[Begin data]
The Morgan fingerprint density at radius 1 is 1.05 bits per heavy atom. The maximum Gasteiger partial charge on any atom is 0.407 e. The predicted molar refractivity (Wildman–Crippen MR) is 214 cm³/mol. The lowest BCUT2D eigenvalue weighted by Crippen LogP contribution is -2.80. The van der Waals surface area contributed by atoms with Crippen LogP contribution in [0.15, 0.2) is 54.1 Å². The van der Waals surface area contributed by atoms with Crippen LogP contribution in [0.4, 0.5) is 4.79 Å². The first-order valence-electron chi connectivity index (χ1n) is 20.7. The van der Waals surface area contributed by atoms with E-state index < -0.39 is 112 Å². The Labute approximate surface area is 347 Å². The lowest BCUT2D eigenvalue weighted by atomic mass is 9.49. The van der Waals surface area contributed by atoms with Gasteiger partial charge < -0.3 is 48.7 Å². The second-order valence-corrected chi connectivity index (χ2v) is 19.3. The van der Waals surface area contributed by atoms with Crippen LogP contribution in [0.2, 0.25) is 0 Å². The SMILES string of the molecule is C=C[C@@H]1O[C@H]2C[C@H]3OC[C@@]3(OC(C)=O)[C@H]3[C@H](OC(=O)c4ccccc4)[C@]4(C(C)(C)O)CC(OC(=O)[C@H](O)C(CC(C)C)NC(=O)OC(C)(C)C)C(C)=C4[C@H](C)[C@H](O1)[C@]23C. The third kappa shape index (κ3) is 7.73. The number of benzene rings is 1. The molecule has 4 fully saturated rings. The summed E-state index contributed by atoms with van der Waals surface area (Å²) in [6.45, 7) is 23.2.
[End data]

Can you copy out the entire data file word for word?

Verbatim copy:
The Morgan fingerprint density at radius 1 is 1.05 bits per heavy atom. The maximum Gasteiger partial charge on any atom is 0.407 e. The predicted molar refractivity (Wildman–Crippen MR) is 214 cm³/mol. The lowest BCUT2D eigenvalue weighted by Crippen LogP contribution is -2.80. The van der Waals surface area contributed by atoms with Crippen LogP contribution in [0.15, 0.2) is 54.1 Å². The van der Waals surface area contributed by atoms with Crippen LogP contribution in [0.4, 0.5) is 4.79 Å². The first-order valence-electron chi connectivity index (χ1n) is 20.7. The van der Waals surface area contributed by atoms with E-state index < -0.39 is 112 Å². The Labute approximate surface area is 347 Å². The lowest BCUT2D eigenvalue weighted by atomic mass is 9.49. The van der Waals surface area contributed by atoms with Gasteiger partial charge < -0.3 is 48.7 Å². The second-order valence-corrected chi connectivity index (χ2v) is 19.3. The van der Waals surface area contributed by atoms with Crippen LogP contribution in [0.2, 0.25) is 0 Å². The SMILES string of the molecule is C=C[C@@H]1O[C@H]2C[C@H]3OC[C@@]3(OC(C)=O)[C@H]3[C@H](OC(=O)c4ccccc4)[C@]4(C(C)(C)O)CC(OC(=O)[C@H](O)C(CC(C)C)NC(=O)OC(C)(C)C)C(C)=C4[C@H](C)[C@H](O1)[C@]23C. The third kappa shape index (κ3) is 7.73. The number of benzene rings is 1. The molecule has 4 fully saturated rings. The summed E-state index contributed by atoms with van der Waals surface area (Å²) in [6.45, 7) is 23.2.